With three seals of the artist, and two collector’s seals, one on the titleslip. Titleslip by Kao Ling-meiInscription:Painted for “younger brother” Mujuan in early-summer of the wuzi year, Dai-chien Chang Yuan.\nPeonies In The Elaborate Style\nBlessed with majestic elegance and splendour, the peony is hailed as\nthe queen of all flowers, the reigning beauty of celestial fragrance.\nHence, in the elaborate style of painting, it may be regarded as the\nrepresentative of the floral kingdom.\n\nOf the numerous species of tree peony, the ones I like best are the\nPalace Crimson, the Inky Purple and the Buddhahead Blue. To paint\nthese varieties, one must make painstaking efforts and not expect to\nget good results via the slipshod way. It is no child’s play to grind the\nmineral pigments and mix in the right proportion of glue. If the glue\ncontent is too low, the pigment may easily fall off; if too high, it may\nbecome dull and sluggish. The glue must be mixed into the pigment\non the day it is used and should be drained off after use by means of\na bath, or else the original colour of the azurites and malachites will be\nlost. A certain kind of crimson has a glue content ready for use; the\nothers must be pulverized with the fingers and glue-processed by the\npainter himself.\n\nThe Palace Crimson. The artist begins with tracing the outline of the\npetals with a thin brush and diluted ink. Next he draws the branches\nand leaves in such an order as may befit the form of the flower. The\npetals should be filled one after another with even washes of light\ncarmine and, when dry, with another coat of the same colour. Then he\nwashes every petal over with deep carmine three or four times so that\nthe pigment will stand out in relief with a velvety effect. The contour\nof each petal is to be outlined with heavy carmine and again with\nmilk gold, thus adding lustre to the regal elegance of the flower. The\nanthers should be stippled with whitish-yellow. In case of a full-blown\nflower, the pistils should be painted with malachite into the shape of a\ncluster of millet grains and touched with saf-flower red at their tips. The\nanthers may be dotted with whitish-yellow or milk gold.\n\nIt is the practice to provide the leaves and branches with a red ochre\nbase before washing them over with malachite green. When dry, the\npainter may define their contour with sap green and wash the leaf-face\nover with the same colour two or three times. In the final wash, space\nshould be left along both sides of the leaf-veins to make allowance\nfor the gradual fade-out of the azurite line to be drawn in the middle.\nFor the other side of the leaves and the tender leaves, No. 2 or No. 3\ngreen is commonly used. Light indigo and sap green are suitable for\ndescribing the contour of the back of leaves. If the lines are drawn once\nagain with milk gold, the effect will be even more engaging.\n\nThe Buddhahead Blue. The technique of painting the leaves and\nbranches is the same as that depicted above. But instead of carmine,\nthe artist fills the face of the petals with flat washes of azurite,\npreferably No. 3, without gradation, and the back with No. 4. The\nboundaries must be outlined with light indigo and milk gold, otherwise\nthe flower may appear insipid and dull.\n\nExtracted from Chinese Painting with the Original Paintings and\nDiscourses on Chinese Art by Professor Chang Dai-chien\nEdited and compiled by Kao Ling-mei\nTranslated by Yao Hsin-nung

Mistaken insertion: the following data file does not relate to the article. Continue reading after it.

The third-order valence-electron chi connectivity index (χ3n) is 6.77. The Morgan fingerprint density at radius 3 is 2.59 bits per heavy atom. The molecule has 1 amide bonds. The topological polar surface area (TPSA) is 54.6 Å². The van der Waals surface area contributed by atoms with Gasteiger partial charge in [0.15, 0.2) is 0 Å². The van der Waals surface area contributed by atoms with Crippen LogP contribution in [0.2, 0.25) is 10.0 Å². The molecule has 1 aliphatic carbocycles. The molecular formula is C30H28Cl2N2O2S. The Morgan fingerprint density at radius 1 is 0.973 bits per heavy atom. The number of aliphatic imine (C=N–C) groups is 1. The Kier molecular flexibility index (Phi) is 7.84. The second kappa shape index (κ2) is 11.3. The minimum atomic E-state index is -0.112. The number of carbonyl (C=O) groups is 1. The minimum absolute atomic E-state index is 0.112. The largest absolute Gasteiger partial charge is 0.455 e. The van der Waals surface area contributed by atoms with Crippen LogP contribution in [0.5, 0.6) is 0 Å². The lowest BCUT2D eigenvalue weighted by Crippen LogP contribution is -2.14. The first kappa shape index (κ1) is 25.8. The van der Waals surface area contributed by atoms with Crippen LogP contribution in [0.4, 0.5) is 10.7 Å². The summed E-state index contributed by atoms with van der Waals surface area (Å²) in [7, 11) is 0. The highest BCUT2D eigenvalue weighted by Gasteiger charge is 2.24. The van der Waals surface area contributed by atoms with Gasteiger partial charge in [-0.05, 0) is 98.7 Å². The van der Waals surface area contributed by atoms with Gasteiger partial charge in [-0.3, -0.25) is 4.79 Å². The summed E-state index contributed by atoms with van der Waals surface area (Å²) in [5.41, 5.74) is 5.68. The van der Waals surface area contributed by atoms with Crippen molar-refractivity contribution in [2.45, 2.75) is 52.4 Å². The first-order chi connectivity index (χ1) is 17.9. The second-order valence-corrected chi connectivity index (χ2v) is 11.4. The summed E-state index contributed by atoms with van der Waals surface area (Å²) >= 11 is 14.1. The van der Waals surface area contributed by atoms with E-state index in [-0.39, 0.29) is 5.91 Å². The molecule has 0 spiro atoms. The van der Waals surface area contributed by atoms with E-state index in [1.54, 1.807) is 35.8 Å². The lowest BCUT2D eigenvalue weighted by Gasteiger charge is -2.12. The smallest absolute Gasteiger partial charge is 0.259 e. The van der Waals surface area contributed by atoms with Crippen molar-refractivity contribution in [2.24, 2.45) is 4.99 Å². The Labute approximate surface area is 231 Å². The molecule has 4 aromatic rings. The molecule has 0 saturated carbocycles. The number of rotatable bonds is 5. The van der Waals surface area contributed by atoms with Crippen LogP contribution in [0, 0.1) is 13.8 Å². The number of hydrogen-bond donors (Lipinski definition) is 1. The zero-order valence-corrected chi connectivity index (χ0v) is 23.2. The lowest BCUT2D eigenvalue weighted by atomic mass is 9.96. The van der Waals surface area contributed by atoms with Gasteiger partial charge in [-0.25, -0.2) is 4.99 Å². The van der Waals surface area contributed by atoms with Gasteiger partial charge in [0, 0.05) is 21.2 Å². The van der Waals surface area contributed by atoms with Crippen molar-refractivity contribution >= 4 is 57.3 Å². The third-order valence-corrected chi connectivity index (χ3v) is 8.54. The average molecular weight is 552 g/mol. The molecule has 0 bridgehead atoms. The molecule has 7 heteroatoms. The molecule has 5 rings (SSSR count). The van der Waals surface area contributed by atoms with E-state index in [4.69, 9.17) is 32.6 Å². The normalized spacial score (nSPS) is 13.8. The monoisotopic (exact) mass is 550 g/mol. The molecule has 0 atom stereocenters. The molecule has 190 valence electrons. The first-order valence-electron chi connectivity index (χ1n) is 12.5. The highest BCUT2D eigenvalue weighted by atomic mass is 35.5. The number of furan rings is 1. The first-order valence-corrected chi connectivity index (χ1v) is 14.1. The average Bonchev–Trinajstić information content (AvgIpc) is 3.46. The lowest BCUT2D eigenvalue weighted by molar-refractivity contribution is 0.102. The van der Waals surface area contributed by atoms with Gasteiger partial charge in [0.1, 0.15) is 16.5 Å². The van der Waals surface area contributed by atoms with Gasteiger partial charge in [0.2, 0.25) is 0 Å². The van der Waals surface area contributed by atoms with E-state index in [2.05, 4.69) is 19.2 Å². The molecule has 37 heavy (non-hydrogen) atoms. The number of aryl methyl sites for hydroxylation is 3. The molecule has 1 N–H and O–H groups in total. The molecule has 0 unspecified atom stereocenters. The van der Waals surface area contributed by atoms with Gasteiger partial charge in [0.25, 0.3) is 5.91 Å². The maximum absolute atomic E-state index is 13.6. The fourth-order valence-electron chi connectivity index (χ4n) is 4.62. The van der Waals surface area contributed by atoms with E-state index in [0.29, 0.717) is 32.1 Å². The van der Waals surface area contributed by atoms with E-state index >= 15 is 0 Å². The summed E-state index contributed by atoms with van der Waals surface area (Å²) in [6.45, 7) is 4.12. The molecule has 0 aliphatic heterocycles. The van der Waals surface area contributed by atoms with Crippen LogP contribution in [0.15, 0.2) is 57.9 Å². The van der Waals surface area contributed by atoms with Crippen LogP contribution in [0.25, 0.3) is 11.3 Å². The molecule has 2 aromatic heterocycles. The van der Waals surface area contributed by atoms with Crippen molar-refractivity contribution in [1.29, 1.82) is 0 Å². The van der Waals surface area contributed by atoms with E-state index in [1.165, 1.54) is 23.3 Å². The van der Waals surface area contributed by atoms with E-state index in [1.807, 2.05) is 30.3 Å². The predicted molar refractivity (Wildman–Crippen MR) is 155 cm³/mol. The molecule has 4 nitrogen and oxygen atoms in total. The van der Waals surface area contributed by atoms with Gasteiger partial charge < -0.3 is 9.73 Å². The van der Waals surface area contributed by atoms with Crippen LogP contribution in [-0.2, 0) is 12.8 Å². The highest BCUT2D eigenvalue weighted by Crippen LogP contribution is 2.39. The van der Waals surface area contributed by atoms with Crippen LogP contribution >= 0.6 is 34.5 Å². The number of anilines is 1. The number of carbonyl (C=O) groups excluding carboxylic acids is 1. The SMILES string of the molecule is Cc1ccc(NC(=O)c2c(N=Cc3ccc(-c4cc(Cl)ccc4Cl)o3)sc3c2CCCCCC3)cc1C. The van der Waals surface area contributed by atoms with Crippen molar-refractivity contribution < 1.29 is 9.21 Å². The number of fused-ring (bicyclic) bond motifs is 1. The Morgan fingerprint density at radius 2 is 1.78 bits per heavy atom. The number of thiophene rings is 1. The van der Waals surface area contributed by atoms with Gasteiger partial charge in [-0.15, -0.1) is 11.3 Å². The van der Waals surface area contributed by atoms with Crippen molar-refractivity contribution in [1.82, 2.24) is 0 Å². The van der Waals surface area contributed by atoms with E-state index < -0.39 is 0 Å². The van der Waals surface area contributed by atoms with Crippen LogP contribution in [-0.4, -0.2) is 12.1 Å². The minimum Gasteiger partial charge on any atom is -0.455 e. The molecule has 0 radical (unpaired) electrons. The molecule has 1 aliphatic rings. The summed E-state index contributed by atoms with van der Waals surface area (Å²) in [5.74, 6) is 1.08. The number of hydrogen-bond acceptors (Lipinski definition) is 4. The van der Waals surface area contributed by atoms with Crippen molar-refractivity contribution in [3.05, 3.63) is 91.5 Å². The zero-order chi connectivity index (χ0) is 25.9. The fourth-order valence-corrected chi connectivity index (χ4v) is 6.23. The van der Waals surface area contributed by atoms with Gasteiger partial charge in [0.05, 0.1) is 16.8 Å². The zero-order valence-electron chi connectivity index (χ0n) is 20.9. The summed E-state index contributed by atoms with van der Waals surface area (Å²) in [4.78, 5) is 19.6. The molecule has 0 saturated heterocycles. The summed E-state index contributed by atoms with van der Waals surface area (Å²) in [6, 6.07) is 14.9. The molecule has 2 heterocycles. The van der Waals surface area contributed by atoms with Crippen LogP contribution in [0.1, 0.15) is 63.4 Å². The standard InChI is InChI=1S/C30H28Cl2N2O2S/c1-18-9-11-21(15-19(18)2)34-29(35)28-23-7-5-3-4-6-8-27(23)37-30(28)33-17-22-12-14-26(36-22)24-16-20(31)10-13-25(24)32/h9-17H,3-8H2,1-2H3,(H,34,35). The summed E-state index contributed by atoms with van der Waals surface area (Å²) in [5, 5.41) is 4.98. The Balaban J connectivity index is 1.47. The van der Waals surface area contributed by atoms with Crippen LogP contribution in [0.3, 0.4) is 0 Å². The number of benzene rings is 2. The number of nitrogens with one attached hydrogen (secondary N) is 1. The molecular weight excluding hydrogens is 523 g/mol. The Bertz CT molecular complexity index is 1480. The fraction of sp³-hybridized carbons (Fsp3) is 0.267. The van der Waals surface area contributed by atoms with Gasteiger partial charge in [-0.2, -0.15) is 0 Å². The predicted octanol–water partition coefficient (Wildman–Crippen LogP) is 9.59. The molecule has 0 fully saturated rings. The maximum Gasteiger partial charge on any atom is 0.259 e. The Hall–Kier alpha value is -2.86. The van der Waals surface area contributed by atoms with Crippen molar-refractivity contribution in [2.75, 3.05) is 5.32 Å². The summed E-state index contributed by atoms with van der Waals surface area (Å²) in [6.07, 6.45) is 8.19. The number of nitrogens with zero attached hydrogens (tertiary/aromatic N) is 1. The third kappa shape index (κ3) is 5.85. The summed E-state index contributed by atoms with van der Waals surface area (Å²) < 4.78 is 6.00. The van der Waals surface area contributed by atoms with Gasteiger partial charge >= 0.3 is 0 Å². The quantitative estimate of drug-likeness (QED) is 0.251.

HK